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Poem by Charles Stuart Calverley

Ode to Tobacco

THOU who, when fears attack,
Bidst them avaunt, and Black
Care, at the horsemans back
    Perching, unseatest;
Sweet when the morn is gray;
Sweet, when they ve cleared away
Lunch; and at close of day
    Possibly sweetest:

I have a liking old
For thee, though manifold
Stories, I know, are told,	
    Not to thy credit;
How one (or two at most)
Drops make a cat a ghost
Useless, except to roast
    Doctors have said it:

How they who use fusees
All grow by slow degrees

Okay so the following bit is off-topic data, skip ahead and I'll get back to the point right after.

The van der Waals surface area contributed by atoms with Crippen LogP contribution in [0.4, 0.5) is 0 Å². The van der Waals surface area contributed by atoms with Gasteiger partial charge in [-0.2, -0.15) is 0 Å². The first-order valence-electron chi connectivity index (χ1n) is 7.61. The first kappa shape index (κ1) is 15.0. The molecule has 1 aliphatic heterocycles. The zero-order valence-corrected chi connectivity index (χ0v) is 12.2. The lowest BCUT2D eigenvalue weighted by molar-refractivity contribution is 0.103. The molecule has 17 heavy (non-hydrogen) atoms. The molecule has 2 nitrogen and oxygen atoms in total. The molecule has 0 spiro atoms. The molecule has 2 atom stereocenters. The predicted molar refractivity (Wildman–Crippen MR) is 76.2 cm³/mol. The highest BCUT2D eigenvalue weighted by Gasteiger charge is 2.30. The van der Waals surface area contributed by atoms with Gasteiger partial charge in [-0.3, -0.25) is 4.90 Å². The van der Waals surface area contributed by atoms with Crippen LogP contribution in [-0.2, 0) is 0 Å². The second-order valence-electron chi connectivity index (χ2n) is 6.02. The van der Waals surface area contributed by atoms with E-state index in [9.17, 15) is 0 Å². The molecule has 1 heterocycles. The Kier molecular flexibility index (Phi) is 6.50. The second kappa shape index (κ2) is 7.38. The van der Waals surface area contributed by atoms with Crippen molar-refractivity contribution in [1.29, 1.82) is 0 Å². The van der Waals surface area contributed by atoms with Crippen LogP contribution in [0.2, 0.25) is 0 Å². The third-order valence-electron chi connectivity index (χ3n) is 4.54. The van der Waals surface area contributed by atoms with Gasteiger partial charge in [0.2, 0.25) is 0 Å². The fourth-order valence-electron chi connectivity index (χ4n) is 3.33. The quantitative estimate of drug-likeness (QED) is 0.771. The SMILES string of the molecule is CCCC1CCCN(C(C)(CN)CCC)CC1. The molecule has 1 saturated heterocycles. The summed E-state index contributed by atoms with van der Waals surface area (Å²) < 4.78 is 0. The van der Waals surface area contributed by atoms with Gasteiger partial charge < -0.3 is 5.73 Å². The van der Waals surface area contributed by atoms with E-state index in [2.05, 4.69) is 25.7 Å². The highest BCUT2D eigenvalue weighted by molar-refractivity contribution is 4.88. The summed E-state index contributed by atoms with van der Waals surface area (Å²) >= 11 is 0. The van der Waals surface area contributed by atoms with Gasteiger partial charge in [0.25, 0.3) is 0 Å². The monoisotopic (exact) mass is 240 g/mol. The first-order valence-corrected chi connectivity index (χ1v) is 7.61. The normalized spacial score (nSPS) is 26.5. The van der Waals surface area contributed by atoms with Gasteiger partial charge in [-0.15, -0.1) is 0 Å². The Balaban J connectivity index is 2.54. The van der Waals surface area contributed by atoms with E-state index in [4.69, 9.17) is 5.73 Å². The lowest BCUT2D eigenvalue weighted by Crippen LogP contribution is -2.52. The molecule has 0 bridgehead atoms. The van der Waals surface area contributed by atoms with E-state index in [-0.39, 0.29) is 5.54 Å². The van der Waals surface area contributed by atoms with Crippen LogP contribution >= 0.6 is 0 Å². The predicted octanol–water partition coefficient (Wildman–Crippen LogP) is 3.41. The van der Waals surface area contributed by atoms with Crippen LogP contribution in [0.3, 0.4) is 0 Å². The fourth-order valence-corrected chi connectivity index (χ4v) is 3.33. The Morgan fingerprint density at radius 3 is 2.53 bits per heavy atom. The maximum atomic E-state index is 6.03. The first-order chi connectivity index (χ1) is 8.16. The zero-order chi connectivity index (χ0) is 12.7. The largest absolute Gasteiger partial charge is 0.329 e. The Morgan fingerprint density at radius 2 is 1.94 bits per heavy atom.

Brainless as chimpanzees,
    Meagre as lizards;
Go mad, and beat their wives;
Plunge (after shocking lives)
Razors and carving-knives
    Into their gizzards.

Confound such knavish tricks!
Yet know I five or six
Smokers who freely mix
    Still with their neighbors;
Jones(who, I m glad to say,
Asked leave of Mrs. J.)
Daily absorbs a clay
    After his labors.

Cats may have had their goose
Cooked by tobacco-juice;
Still why deny its use
    Thoughtfully taken?
We re not as tabbies are:
Smith, take a fresh cigar!
Jones, the tobacco-jar!
    Here s to thee, Bacon!

Charles Stuart Calverley

Charles Stuart Calverley's other poems:
  1. A, B, C.
  2. Peace. A Study
  3. Visions
  4. On The Brink
  5. Lovers And A Reflection

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